I have seen a program in which it is stated that it is probably due to changed climatic circumstances which does not favour Boababs, which is causing the lack of small trees. If so, it is nature busy working.
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Re: KNP baobabs headed for extinction?

Unread postby Chacma » Thu Nov 08, 2012 11:20 pm

Or is it humans busy working, Imberbe? i.e. climate change?

It is indeed shocking to find that no research botanist is working in the Park.
The nursery person may be a botanist, but would probably only be doing horticultural work, not any form of survey or research on the plants growing wild.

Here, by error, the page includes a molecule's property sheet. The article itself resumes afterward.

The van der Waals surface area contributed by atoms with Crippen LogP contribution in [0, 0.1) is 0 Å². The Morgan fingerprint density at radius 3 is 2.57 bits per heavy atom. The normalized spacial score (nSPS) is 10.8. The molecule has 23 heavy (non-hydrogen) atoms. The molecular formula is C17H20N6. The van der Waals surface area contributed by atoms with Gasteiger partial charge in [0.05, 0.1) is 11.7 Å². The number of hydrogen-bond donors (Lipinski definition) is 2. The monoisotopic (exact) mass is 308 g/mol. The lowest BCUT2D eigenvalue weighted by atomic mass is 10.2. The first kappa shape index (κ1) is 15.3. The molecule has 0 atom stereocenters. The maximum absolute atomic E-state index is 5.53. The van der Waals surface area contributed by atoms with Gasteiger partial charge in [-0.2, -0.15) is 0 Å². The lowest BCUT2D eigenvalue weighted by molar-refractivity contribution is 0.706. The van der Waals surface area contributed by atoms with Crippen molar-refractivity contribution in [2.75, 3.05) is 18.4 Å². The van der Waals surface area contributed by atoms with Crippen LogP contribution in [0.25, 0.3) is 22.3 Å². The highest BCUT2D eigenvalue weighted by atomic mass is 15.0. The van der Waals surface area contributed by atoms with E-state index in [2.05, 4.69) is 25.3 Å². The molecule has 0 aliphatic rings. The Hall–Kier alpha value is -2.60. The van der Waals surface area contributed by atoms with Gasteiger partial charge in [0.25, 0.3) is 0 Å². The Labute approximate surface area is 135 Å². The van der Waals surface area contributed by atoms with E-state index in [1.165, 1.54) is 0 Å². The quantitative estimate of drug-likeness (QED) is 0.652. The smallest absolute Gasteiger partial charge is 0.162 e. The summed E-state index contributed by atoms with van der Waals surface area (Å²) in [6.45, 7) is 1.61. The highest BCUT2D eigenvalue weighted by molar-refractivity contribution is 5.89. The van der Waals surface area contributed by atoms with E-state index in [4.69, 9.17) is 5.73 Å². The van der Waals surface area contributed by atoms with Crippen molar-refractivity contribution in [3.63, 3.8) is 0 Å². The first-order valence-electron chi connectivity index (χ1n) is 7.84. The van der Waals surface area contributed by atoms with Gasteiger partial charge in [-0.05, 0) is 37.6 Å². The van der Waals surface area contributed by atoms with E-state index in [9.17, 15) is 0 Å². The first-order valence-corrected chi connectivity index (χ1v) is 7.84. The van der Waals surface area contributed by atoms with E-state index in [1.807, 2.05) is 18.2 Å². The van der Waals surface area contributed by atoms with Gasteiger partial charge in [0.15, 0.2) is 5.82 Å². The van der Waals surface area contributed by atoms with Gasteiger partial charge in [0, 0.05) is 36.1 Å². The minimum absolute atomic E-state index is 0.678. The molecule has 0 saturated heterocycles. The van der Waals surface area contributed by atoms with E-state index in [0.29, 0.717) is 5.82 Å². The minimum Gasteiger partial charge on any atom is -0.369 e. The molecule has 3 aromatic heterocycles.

This reinforces my suspicion that the KNP's vegetation has been given a back seat at the expense of the animals.
Is this because tourists are more interested in seeing animals than vegetation?
The vegetation is just that pesky stuff that blocks our view of the animals!

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Re: KNP baobabs headed for extinction?

Unread postby kallis1786 » Fri Nov 09, 2012 1:33 am

Some very interesting reading. Although I do not know much about Trees but I will agree that Baobabs have a huge lifespan and therefore I don't think it is a huge concern just yet and Nature normally does have a way